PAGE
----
“James, it’s time for you to go and take Dundee for his morning walk.” Edna smiled at him as she gave her passing command. “I’m going, but I have to shovel the snow away from the door before anyone gets out of this house.” Said James. Anomar was regaining some of her strength from the nourishing food and started to feel revitalized. Her muscles were stiff though and her joints were aching. She smiled as she watched Dundee wiggling and twisting and waiting impatiently for James to get his coat on. Edna came over and placed a house robe around her and helped her to her feet, she led her down a long hall and into a room where she had drawn her a warm bath…
Anomar soaked in the steaming hot water for more than an hour, she could hear Edna just outside the door sweeping and taking care of her daily chores. As she looked at the swollen blisters and the jellyfish stings on her legs, her thoughts drifted back to her terror filled days aboard the wooden raft. The last thing she remembered was the torrential rain pounding down upon her battered body and the freezing cold that began to envelope her. Somehow, during the storm last night she must have gotten washed ashore by the waves, she was probably closer to land than she previously thought. No matter, she was on solid ground now and she felt safe, so she tried not to think about it anymore. Anomar began to wash her long hair with the sweet-smelling shampoo that Edna had given her, it smelled of lavender. Her energy was coming back and she was feeling consistently stronger, probably from the big breakfast she had just devoured, the first real food that she had eaten in a while.
When Anomar stepped out of the bathroom, Edna was waiting to show her to a bedroom just down the hall, it was very cozy and had its own fireplace, which was already lit and glowing. The walls were mahogany brown. In the corner was a big cheval mirror and beside it was a dressing table with some powder, a hairbrush, some cosmetics and perfume. There was a small window hung with white ruffled curtains. Over on the other side of the room was a big wooden bed covered with a soft white goose down comforter and big fluffy pillows. Laid out on the bed was a pair of blue jeans, a tee-shirt, a pair of socks and a long-sleeved turtle neck sweater. “I think that should be about your size.” Edna said. Anomar noticed that her boots were sitting on the floor at the foot of the bed, clean and dry. She looked at Edna with tears in her eyes, her voice cracking and said, “I don’t know what to say or how to thank you for your kindness and for saving my life, there are just no words to tell you how I feel.” Edna reached for a tissue off the dressing table and wiped away Anomar’s tears and said matter of factly, “ I know. Now dry your eyes and get dressed, I want to show you something.”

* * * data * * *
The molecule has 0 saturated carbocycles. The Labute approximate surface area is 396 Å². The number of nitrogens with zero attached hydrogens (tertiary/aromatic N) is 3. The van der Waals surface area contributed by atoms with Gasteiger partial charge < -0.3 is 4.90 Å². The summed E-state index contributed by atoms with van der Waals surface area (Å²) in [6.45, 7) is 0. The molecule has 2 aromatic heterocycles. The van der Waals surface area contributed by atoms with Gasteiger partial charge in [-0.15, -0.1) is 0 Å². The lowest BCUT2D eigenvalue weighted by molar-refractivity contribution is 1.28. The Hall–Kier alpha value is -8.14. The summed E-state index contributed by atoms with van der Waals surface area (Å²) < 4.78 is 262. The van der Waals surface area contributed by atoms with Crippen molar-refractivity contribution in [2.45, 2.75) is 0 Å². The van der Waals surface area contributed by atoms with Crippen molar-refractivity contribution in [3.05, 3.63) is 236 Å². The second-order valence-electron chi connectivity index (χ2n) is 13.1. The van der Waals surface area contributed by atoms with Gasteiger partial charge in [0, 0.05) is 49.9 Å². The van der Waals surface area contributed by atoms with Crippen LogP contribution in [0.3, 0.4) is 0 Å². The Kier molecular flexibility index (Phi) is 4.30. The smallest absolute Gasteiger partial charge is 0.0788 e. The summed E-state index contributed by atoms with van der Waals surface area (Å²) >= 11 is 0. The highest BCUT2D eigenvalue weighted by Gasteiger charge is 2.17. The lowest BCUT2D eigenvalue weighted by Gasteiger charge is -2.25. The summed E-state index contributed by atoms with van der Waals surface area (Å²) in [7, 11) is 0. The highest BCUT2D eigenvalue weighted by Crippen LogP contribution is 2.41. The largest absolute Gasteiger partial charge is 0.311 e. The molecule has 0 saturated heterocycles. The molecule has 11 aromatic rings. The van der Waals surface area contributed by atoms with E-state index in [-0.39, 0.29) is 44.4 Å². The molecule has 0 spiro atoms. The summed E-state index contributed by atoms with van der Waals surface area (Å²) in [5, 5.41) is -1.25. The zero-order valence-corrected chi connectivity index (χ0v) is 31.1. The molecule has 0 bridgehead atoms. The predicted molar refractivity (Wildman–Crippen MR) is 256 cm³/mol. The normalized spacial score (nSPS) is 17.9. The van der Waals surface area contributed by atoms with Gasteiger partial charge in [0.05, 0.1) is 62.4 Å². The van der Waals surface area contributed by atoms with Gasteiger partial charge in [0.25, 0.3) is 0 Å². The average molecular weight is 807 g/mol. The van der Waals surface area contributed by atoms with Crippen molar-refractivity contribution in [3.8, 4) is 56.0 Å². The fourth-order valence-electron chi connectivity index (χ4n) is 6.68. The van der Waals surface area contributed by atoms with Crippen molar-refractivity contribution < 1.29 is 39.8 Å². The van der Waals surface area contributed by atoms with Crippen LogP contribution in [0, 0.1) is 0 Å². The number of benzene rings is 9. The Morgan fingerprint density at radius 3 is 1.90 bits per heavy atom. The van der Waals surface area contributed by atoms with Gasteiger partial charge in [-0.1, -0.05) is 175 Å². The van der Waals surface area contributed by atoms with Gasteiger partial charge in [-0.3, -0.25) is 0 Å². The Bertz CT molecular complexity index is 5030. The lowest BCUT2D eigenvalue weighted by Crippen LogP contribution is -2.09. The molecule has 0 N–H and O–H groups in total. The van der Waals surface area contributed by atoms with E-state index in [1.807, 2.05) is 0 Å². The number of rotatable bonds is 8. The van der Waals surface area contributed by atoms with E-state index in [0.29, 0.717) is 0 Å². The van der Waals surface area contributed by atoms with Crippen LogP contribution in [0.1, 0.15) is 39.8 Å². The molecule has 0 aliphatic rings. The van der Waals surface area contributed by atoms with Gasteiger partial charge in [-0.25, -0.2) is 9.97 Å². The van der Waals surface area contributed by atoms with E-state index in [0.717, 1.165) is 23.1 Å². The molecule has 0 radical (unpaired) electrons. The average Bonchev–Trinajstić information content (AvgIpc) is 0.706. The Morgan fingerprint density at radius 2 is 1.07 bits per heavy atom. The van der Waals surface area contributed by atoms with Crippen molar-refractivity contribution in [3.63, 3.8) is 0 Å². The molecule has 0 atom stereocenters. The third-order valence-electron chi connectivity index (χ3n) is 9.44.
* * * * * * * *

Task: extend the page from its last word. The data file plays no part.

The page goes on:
As Edna left the room, she felt quite pleased with herself for collecting the large box of clothing left over from last years church rummage sale, James chided her for keeping ‘that old junk’, as he called it, but she ignored his gripes and told him to mind his own business. Once Anomar had her clothes on, she stared at her reflection in the mirror, she wondered who she was, she noticed that she was thin and pale with dark circles under her big brown eyes. Slowly she let out a sigh and left the room. She found Edna in the living room waiting for her, already dressed and bundled up to go outside. “Here, put this on.” Edna said, as she handed Anomar a long black coat, a sweater hat and a pair of gloves. She followed Edna out the door and they made their way around the side of the house on a path that led to a stairway up to the roof. As they climbed the stairs, Edna cautioned her to be careful, not to slip and fall and to hang on to the handrail for extra safety. When they finally reached the top, there was a walkway painted white and gray, covered in snow on an upper deck, with railings on all sides that went across from one side to the other.